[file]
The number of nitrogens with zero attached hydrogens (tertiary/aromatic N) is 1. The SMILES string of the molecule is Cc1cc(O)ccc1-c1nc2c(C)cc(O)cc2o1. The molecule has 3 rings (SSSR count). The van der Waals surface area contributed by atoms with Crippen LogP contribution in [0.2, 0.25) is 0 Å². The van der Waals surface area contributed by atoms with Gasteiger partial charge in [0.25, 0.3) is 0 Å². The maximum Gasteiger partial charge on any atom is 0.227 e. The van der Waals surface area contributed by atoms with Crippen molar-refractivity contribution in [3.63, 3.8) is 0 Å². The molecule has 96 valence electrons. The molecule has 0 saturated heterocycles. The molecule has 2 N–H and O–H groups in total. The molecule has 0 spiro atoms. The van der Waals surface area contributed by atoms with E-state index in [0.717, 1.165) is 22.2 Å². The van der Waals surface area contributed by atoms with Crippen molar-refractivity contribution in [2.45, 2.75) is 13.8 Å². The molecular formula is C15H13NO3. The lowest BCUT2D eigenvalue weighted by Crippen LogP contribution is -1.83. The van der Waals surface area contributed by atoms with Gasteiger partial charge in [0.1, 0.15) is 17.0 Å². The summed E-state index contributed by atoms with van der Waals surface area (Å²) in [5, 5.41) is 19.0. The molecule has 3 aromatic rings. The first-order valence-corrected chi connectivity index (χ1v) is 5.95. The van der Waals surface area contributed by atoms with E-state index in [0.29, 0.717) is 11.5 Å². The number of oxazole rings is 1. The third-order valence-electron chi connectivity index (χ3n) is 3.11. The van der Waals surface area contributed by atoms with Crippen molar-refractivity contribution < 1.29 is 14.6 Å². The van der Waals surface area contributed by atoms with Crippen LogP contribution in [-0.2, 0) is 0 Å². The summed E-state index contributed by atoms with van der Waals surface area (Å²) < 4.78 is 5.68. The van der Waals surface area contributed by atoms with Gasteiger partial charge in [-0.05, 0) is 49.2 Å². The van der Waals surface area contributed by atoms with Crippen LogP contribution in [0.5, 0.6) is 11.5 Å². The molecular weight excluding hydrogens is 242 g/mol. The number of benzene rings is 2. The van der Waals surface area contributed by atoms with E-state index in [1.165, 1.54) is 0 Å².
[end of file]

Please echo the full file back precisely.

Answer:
The number of nitrogens with zero attached hydrogens (tertiary/aromatic N) is 1. The SMILES string of the molecule is Cc1cc(O)ccc1-c1nc2c(C)cc(O)cc2o1. The molecule has 3 rings (SSSR count). The van der Waals surface area contributed by atoms with Crippen LogP contribution in [0.2, 0.25) is 0 Å². The van der Waals surface area contributed by atoms with Gasteiger partial charge in [0.25, 0.3) is 0 Å². The maximum Gasteiger partial charge on any atom is 0.227 e. The van der Waals surface area contributed by atoms with Crippen molar-refractivity contribution in [3.63, 3.8) is 0 Å². The molecule has 96 valence electrons. The molecule has 0 saturated heterocycles. The molecule has 2 N–H and O–H groups in total. The molecule has 0 spiro atoms. The van der Waals surface area contributed by atoms with E-state index in [0.717, 1.165) is 22.2 Å². The van der Waals surface area contributed by atoms with Crippen molar-refractivity contribution in [2.45, 2.75) is 13.8 Å². The molecular formula is C15H13NO3. The lowest BCUT2D eigenvalue weighted by Crippen LogP contribution is -1.83. The van der Waals surface area contributed by atoms with Gasteiger partial charge in [0.1, 0.15) is 17.0 Å². The summed E-state index contributed by atoms with van der Waals surface area (Å²) in [5, 5.41) is 19.0. The molecule has 3 aromatic rings. The first-order valence-corrected chi connectivity index (χ1v) is 5.95. The van der Waals surface area contributed by atoms with E-state index in [0.29, 0.717) is 11.5 Å². The number of oxazole rings is 1. The third-order valence-electron chi connectivity index (χ3n) is 3.11. The van der Waals surface area contributed by atoms with Crippen molar-refractivity contribution < 1.29 is 14.6 Å². The van der Waals surface area contributed by atoms with Crippen LogP contribution in [-0.2, 0) is 0 Å². The summed E-state index contributed by atoms with van der Waals surface area (Å²) < 4.78 is 5.68. The van der Waals surface area contributed by atoms with Gasteiger partial charge in [-0.05, 0) is 49.2 Å². The van der Waals surface area contributed by atoms with Crippen LogP contribution in [0.5, 0.6) is 11.5 Å². The molecular weight excluding hydrogens is 242 g/mol. The number of benzene rings is 2. The van der Waals surface area contributed by atoms with E-state index in [1.165, 1.54) is 0 Å².